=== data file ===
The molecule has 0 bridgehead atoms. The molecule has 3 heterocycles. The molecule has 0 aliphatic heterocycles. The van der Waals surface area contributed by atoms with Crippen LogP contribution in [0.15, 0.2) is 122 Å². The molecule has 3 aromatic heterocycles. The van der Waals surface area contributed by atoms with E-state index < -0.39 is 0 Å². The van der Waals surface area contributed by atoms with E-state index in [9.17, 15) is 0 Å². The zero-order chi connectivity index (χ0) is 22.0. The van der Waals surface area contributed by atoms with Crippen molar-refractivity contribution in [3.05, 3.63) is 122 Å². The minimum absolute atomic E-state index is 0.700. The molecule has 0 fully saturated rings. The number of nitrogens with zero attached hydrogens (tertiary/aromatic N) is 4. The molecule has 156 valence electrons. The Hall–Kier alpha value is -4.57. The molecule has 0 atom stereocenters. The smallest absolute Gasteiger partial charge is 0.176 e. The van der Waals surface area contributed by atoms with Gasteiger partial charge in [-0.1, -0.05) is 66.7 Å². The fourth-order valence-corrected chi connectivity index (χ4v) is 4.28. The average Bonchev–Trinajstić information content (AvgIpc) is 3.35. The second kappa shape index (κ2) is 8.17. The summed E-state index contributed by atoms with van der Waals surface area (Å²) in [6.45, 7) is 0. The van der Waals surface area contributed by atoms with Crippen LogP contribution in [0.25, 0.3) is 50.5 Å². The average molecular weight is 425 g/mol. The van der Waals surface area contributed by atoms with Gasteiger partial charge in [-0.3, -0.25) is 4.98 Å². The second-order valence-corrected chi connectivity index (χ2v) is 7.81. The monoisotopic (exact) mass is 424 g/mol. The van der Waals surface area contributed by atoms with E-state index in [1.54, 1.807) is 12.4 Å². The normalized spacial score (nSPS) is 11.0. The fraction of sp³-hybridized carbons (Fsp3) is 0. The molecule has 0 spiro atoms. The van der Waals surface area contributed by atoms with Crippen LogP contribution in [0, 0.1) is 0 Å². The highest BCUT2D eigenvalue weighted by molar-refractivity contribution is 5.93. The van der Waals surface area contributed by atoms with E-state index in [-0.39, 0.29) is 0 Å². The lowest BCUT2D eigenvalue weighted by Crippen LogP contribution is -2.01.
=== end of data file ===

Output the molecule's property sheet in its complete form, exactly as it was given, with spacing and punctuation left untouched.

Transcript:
The molecule has 0 bridgehead atoms. The molecule has 3 heterocycles. The molecule has 0 aliphatic heterocycles. The van der Waals surface area contributed by atoms with Crippen LogP contribution in [0.15, 0.2) is 122 Å². The molecule has 3 aromatic heterocycles. The van der Waals surface area contributed by atoms with E-state index < -0.39 is 0 Å². The van der Waals surface area contributed by atoms with E-state index in [9.17, 15) is 0 Å². The zero-order chi connectivity index (χ0) is 22.0. The van der Waals surface area contributed by atoms with Crippen molar-refractivity contribution in [3.05, 3.63) is 122 Å². The minimum absolute atomic E-state index is 0.700. The molecule has 0 fully saturated rings. The number of nitrogens with zero attached hydrogens (tertiary/aromatic N) is 4. The molecule has 156 valence electrons. The Hall–Kier alpha value is -4.57. The molecule has 0 atom stereocenters. The smallest absolute Gasteiger partial charge is 0.176 e. The van der Waals surface area contributed by atoms with Gasteiger partial charge in [-0.1, -0.05) is 66.7 Å². The fourth-order valence-corrected chi connectivity index (χ4v) is 4.28. The average Bonchev–Trinajstić information content (AvgIpc) is 3.35. The second kappa shape index (κ2) is 8.17. The summed E-state index contributed by atoms with van der Waals surface area (Å²) in [6.45, 7) is 0. The van der Waals surface area contributed by atoms with Crippen LogP contribution in [0.25, 0.3) is 50.5 Å². The average molecular weight is 425 g/mol. The van der Waals surface area contributed by atoms with Gasteiger partial charge in [-0.3, -0.25) is 4.98 Å². The second-order valence-corrected chi connectivity index (χ2v) is 7.81. The monoisotopic (exact) mass is 424 g/mol. The van der Waals surface area contributed by atoms with E-state index in [1.54, 1.807) is 12.4 Å². The normalized spacial score (nSPS) is 11.0. The fraction of sp³-hybridized carbons (Fsp3) is 0. The molecule has 0 spiro atoms. The van der Waals surface area contributed by atoms with Crippen LogP contribution in [0, 0.1) is 0 Å². The highest BCUT2D eigenvalue weighted by molar-refractivity contribution is 5.93. The van der Waals surface area contributed by atoms with E-state index in [-0.39, 0.29) is 0 Å². The lowest BCUT2D eigenvalue weighted by Crippen LogP contribution is -2.01.